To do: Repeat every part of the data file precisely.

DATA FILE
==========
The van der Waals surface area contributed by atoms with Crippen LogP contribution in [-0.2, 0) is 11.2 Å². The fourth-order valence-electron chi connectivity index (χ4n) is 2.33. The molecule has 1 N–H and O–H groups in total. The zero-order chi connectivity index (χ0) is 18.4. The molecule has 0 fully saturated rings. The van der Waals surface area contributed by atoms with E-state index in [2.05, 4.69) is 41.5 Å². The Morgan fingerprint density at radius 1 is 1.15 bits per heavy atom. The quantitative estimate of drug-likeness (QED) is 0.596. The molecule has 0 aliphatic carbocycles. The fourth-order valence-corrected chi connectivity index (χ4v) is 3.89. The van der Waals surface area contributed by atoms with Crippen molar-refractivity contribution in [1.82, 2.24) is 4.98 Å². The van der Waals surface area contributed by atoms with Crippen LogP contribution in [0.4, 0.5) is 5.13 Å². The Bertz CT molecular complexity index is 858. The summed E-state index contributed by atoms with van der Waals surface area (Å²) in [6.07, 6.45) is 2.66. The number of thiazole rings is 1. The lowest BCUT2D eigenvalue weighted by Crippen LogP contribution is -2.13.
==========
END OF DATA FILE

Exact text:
The van der Waals surface area contributed by atoms with Crippen LogP contribution in [-0.2, 0) is 11.2 Å². The fourth-order valence-electron chi connectivity index (χ4n) is 2.33. The molecule has 1 N–H and O–H groups in total. The zero-order chi connectivity index (χ0) is 18.4. The molecule has 0 fully saturated rings. The van der Waals surface area contributed by atoms with E-state index in [2.05, 4.69) is 41.5 Å². The Morgan fingerprint density at radius 1 is 1.15 bits per heavy atom. The quantitative estimate of drug-likeness (QED) is 0.596. The molecule has 0 aliphatic carbocycles. The fourth-order valence-corrected chi connectivity index (χ4v) is 3.89. The van der Waals surface area contributed by atoms with Crippen molar-refractivity contribution in [1.82, 2.24) is 4.98 Å². The van der Waals surface area contributed by atoms with Crippen LogP contribution in [0.4, 0.5) is 5.13 Å². The Bertz CT molecular complexity index is 858. The summed E-state index contributed by atoms with van der Waals surface area (Å²) in [6.07, 6.45) is 2.66. The number of thiazole rings is 1. The lowest BCUT2D eigenvalue weighted by Crippen LogP contribution is -2.13.